Humility is a bad word in our culture. But it shouldn't be. We associated it with weakness, but it actually requires great strength to be humble.
The best leaders are humble. They don't see themselves as above those they lead. Instead, they see themselves as fellow travelers on a journey in which everyone in the group—including the leader—has the opportunity to grow into better and better versions of themselves.
Jesus was humble. In his letter to the Philippians, the apostle Paul wrote this about Jesus:
Who, being in very nature God,
did not consider equality with God something to be used to his own advantage; rather, he made himself nothing
by taking the very nature of a servant,
being made in human likeness.
And being found in appearance as a man,
he humbled himself
by becoming obedient to death—
even death on a cross!
None of us will ever match Jesus' humility, but it's something to aspire to in our leadership. Here are a few reasons why being humble is essential to great leadership:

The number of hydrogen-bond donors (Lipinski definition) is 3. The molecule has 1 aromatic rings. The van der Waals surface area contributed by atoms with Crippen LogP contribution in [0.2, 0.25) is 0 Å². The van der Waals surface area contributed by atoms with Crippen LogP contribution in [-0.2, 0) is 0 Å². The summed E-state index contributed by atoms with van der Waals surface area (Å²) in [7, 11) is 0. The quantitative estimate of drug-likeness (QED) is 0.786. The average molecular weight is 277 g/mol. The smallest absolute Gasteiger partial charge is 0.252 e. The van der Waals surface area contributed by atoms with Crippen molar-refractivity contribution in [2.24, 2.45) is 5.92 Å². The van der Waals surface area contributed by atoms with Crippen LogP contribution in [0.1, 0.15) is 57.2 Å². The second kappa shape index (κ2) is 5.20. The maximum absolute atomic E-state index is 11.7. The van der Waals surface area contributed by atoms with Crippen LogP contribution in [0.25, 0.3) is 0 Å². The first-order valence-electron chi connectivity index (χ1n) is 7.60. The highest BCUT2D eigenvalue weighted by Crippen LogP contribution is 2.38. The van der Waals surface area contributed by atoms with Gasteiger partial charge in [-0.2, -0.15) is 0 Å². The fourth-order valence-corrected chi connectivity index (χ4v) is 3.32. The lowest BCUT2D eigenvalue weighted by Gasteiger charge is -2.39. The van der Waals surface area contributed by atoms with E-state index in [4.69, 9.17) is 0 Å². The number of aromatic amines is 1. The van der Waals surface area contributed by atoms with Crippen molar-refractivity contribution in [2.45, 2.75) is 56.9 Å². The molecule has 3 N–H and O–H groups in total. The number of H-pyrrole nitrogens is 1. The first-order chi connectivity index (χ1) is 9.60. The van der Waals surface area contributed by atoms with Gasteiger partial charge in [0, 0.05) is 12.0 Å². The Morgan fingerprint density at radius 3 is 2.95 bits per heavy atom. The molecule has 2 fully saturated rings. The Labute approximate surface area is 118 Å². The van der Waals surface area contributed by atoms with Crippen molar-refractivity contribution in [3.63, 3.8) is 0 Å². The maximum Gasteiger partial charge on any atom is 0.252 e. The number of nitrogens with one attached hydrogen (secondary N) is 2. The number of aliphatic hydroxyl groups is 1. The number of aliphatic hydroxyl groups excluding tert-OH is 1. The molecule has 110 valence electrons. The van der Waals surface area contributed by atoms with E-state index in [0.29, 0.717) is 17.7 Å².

- Humble leaders don't control or manipulate others. This is particularly important for group leaders because, I don't know if you've noticed, but you have no actual authority over the people you lead. You don't sign their paychecks. You can't fire them. You can't punish them if they don't do their homework. And they're only accountable to you and the other members of the group if they choose to be. They will be drawn to and motivated by your humility, though.
- Humble leaders care. And the people they lead know it and appreciate it.
- Humble leaders leverage the influence they've been given on behalf of those they lead instead of for their own benefit. This is related to the first two points. Because humble leaders aren't focused on control and because they care about those they lead, their actions are driven by the shared interests of the group. They aren't self-serving. They serve others. That's the kind of leader Jesus was.
If you want to practice humility in your leadership, consider doing some of the following:
- Pick studies based on the needs of your group members instead of what interests you.
- Make a habit of sending your group members encouraging texts or emails.
- Always follow up on prayer requests (even if you have to take notes in order to remember what you're following up on).
- Be vulnerable and transparent. Your group members will respect you more if you're honest about your own struggles than if you try to present yourself as a perfect Christian.
- Don't be afraid to say, "I don't know. What do you think?" during group discussions.